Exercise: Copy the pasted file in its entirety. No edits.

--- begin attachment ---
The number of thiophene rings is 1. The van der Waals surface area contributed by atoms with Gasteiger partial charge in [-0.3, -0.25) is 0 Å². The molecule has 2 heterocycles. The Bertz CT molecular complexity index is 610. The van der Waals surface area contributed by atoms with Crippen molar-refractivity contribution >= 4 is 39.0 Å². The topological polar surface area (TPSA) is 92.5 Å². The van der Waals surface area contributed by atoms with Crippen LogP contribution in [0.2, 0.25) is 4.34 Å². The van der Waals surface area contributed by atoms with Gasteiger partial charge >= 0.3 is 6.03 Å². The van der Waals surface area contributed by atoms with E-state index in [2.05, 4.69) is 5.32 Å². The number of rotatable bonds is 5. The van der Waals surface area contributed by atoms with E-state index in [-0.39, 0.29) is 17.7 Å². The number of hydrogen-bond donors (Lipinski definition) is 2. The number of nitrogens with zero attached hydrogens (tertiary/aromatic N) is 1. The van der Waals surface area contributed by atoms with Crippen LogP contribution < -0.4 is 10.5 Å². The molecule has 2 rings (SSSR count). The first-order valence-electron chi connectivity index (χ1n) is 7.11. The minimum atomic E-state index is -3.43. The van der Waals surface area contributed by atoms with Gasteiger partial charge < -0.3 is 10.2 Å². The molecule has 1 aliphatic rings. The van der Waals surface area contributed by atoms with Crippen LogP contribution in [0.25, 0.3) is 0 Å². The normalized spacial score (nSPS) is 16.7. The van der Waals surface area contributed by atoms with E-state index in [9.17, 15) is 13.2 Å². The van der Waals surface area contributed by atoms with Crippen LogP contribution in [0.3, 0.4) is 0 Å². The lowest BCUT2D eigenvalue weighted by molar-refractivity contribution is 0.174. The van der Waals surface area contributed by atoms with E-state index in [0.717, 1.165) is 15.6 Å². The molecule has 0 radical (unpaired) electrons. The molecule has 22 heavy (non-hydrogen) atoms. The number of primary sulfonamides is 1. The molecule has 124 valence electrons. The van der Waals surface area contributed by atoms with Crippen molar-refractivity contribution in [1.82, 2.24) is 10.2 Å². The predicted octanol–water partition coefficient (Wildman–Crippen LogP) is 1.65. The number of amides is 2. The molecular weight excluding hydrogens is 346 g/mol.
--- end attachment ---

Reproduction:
The number of thiophene rings is 1. The van der Waals surface area contributed by atoms with Gasteiger partial charge in [-0.3, -0.25) is 0 Å². The molecule has 2 heterocycles. The Bertz CT molecular complexity index is 610. The van der Waals surface area contributed by atoms with Crippen molar-refractivity contribution >= 4 is 39.0 Å². The topological polar surface area (TPSA) is 92.5 Å². The van der Waals surface area contributed by atoms with Crippen LogP contribution in [0.2, 0.25) is 4.34 Å². The van der Waals surface area contributed by atoms with Gasteiger partial charge >= 0.3 is 6.03 Å². The van der Waals surface area contributed by atoms with E-state index in [2.05, 4.69) is 5.32 Å². The number of rotatable bonds is 5. The van der Waals surface area contributed by atoms with E-state index in [-0.39, 0.29) is 17.7 Å². The number of hydrogen-bond donors (Lipinski definition) is 2. The number of nitrogens with zero attached hydrogens (tertiary/aromatic N) is 1. The van der Waals surface area contributed by atoms with Crippen LogP contribution < -0.4 is 10.5 Å². The molecule has 2 rings (SSSR count). The first-order valence-electron chi connectivity index (χ1n) is 7.11. The minimum atomic E-state index is -3.43. The van der Waals surface area contributed by atoms with Gasteiger partial charge < -0.3 is 10.2 Å². The molecule has 1 aliphatic rings. The van der Waals surface area contributed by atoms with Crippen LogP contribution in [0.25, 0.3) is 0 Å². The normalized spacial score (nSPS) is 16.7. The van der Waals surface area contributed by atoms with E-state index in [9.17, 15) is 13.2 Å². The van der Waals surface area contributed by atoms with Crippen LogP contribution in [0.3, 0.4) is 0 Å². The lowest BCUT2D eigenvalue weighted by molar-refractivity contribution is 0.174. The van der Waals surface area contributed by atoms with E-state index in [0.717, 1.165) is 15.6 Å². The molecule has 0 radical (unpaired) electrons. The molecule has 22 heavy (non-hydrogen) atoms. The number of primary sulfonamides is 1. The molecule has 124 valence electrons. The van der Waals surface area contributed by atoms with Crippen molar-refractivity contribution in [1.82, 2.24) is 10.2 Å². The predicted octanol–water partition coefficient (Wildman–Crippen LogP) is 1.65. The number of amides is 2. The molecular weight excluding hydrogens is 346 g/mol.